Canning expected to be big this year amid COVID-19

I’m growing my own produce this year since I’ve got time on my hands due to the pandemic. I want to be able to store the foods that I grow and don’t immediately use, but I have no idea how to get started. Do you know of any resources?

Photo: Getty Images.

Home food preservation is expected to be very popular this year, as many people such as yourself have taken on several kinds of new hobbies to pass time while staying home during quarantine.

Temporary business closures due to stay-at-home orders have also resulted in more people turning to gardening, whether due to a fear of food supply chain disruptions or a desire to have more control over the foods they eat. Nationwide, more consumers are expected to plant gardens this year. For example, online searches for “growing vegetables from scraps” increased 4,650% in March compared the same time last year, according to Google Trends.

“Empty grocery store shelves, decreased incomes, more time at home, and an increased sense of an unknown future have many people wanting to do what they can to be more self-sufficient,” says Kate Shumaker, an Ohio State University Extension educator and registered dietitian. OSU Extension is the outreach arm of The Ohio State University College of Food, Agricultural, and Environmental Sciences (CFAES).

“That has led many to a new era of ‘victory gardens,’ where local food security starts in your own back yard,” she said, noting media reports of up to 300% increases in seed sales this spring. “As a result, we expect home food preservation to be very popular with consumers this year.”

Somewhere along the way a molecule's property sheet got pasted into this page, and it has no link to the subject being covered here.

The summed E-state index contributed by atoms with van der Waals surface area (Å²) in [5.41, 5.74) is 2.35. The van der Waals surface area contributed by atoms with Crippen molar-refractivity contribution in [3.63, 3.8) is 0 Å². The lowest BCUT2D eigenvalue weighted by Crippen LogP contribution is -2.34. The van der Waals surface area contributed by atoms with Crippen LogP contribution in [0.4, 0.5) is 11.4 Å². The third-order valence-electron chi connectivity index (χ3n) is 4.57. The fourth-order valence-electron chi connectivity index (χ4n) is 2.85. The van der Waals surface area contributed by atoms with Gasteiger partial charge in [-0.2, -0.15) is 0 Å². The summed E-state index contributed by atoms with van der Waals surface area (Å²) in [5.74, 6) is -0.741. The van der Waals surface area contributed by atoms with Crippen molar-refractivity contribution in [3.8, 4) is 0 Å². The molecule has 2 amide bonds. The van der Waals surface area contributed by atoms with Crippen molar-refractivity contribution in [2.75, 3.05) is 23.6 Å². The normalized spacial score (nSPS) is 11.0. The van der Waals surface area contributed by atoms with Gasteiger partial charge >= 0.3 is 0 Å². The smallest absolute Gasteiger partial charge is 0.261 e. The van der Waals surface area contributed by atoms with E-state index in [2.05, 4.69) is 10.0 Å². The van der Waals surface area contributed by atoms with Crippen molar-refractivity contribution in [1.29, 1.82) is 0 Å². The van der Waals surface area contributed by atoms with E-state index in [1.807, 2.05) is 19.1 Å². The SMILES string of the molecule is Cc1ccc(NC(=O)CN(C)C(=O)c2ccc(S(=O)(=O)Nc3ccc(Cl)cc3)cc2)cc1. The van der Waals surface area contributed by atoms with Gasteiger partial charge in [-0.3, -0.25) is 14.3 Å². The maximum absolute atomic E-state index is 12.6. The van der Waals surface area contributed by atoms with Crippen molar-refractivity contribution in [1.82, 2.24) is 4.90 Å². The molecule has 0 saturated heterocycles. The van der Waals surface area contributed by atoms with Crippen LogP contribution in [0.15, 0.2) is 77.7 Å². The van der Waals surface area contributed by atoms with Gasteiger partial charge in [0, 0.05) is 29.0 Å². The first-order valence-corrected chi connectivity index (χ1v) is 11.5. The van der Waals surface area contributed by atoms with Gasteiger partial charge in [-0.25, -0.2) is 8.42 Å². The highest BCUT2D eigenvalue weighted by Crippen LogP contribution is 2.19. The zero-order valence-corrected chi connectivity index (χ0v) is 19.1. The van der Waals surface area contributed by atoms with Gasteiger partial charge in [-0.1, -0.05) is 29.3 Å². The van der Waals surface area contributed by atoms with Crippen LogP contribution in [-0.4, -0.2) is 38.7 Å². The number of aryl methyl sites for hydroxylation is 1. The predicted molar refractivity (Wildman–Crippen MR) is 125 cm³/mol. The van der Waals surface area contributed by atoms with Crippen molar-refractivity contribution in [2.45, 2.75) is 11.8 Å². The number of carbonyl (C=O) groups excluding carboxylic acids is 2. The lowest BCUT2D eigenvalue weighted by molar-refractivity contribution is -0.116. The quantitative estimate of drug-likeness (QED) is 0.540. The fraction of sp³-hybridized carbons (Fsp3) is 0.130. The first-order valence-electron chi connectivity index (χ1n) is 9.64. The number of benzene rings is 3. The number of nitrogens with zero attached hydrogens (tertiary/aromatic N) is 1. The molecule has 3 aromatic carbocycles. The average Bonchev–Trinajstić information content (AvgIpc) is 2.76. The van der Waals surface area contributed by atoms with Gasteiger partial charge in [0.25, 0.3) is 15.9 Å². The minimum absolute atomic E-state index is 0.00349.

With that in mind, the OSU Extension Food Preservation Team is now conducting live webinars and virtual office hours biweekly through the end of July to help consumers learn more about home food preservation and processing methods, and to help ensure that these methods are done correctly and safely.

The sessions are Tuesdays from 4 to 5 p.m. Each one starts with a short presentation followed by questions from participants. Each session will be recorded and posted at

“It’s important that people precisely follow the proper steps and recipes when home-canning to help prevent botulism, a rare but potentially deadly illness produced by bacteria called Clostridium botulinum,” Shumaker said.

These bacteria are found in soil and can survive, grow, and produce a toxin in certain conditions such as when food is improperly canned, according to the U.S. Department of Health and Human Services. The toxin can affect your nerves, paralyze you, and in some cases, cause death.

That’s what happened in April 2015 when one central Ohio woman was killed and 24 others were hospitalized with botulism after eating potato salad that was made with improperly home-canned potatoes.

While canning is not really a complicated process, you do have to follow researched and tested recipes, Shumaker said.

“Home-canning is a science, but it’s not the time to experiment. You can’t make up your own recipes,” she said. “A lot of things can affect the safety of your final product.

“It’s important not to alter the acid (pH) level of the food in the jar, the sizes of the pieces of food, the canning method, or the processing time. Each of these items plays a role in the amount of time and heat it will take for the core (center) of the jar to reach a safe temperature to keep the food safe to eat and not make someone sick.”

Here is the listing of topics for the currently scheduled canning webinars.

  • May 19: preparing for canning
  • June 2: jams and jellies
  • June 16: canning and freezing vegetables
  • June 30: canning and freezing fruits
  • July 14: pickles
  • July 28: salsa

Register for the webinars at